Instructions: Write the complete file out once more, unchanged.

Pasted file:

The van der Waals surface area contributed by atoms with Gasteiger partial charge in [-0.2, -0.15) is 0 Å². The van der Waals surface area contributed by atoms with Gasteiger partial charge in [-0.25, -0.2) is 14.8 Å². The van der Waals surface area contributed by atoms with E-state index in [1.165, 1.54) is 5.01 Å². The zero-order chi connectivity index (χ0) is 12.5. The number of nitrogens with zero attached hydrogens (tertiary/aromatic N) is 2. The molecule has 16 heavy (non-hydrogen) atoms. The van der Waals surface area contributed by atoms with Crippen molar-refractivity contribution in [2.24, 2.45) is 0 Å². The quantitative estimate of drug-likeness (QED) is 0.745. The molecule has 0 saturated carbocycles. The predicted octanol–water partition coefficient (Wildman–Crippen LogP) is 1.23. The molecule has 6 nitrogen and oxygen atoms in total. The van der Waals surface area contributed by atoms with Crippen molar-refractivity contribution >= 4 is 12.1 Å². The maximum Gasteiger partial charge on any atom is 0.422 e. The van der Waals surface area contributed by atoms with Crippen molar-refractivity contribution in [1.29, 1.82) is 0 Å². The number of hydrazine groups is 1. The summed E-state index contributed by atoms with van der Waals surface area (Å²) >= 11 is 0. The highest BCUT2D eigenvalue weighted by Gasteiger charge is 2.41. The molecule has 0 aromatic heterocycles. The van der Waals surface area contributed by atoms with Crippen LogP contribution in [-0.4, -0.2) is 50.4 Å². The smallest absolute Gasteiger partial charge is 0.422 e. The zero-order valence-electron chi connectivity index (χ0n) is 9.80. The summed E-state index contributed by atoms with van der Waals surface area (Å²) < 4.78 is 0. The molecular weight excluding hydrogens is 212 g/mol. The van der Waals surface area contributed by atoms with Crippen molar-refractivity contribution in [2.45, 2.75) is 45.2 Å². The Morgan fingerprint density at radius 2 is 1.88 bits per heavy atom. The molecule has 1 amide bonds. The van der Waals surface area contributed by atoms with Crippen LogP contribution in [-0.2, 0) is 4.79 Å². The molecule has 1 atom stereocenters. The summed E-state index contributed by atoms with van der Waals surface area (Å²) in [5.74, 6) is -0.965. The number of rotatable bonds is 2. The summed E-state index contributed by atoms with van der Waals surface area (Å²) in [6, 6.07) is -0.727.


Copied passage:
The van der Waals surface area contributed by atoms with Gasteiger partial charge in [-0.2, -0.15) is 0 Å². The van der Waals surface area contributed by atoms with Gasteiger partial charge in [-0.25, -0.2) is 14.8 Å². The van der Waals surface area contributed by atoms with E-state index in [1.165, 1.54) is 5.01 Å². The zero-order chi connectivity index (χ0) is 12.5. The number of nitrogens with zero attached hydrogens (tertiary/aromatic N) is 2. The molecule has 16 heavy (non-hydrogen) atoms. The van der Waals surface area contributed by atoms with Crippen molar-refractivity contribution in [2.24, 2.45) is 0 Å². The quantitative estimate of drug-likeness (QED) is 0.745. The molecule has 0 saturated carbocycles. The predicted octanol–water partition coefficient (Wildman–Crippen LogP) is 1.23. The molecule has 6 nitrogen and oxygen atoms in total. The van der Waals surface area contributed by atoms with Crippen molar-refractivity contribution >= 4 is 12.1 Å². The maximum Gasteiger partial charge on any atom is 0.422 e. The van der Waals surface area contributed by atoms with Crippen molar-refractivity contribution in [1.29, 1.82) is 0 Å². The number of hydrazine groups is 1. The summed E-state index contributed by atoms with van der Waals surface area (Å²) >= 11 is 0. The highest BCUT2D eigenvalue weighted by Gasteiger charge is 2.41. The molecule has 0 aromatic heterocycles. The van der Waals surface area contributed by atoms with Crippen LogP contribution in [-0.4, -0.2) is 50.4 Å². The smallest absolute Gasteiger partial charge is 0.422 e. The zero-order valence-electron chi connectivity index (χ0n) is 9.80. The summed E-state index contributed by atoms with van der Waals surface area (Å²) < 4.78 is 0. The molecular weight excluding hydrogens is 212 g/mol. The van der Waals surface area contributed by atoms with Crippen molar-refractivity contribution in [2.45, 2.75) is 45.2 Å². The Morgan fingerprint density at radius 2 is 1.88 bits per heavy atom. The molecule has 1 amide bonds. The van der Waals surface area contributed by atoms with Crippen LogP contribution in [-0.2, 0) is 4.79 Å². The molecule has 1 atom stereocenters. The summed E-state index contributed by atoms with van der Waals surface area (Å²) in [5.74, 6) is -0.965. The number of rotatable bonds is 2. The summed E-state index contributed by atoms with van der Waals surface area (Å²) in [6, 6.07) is -0.727.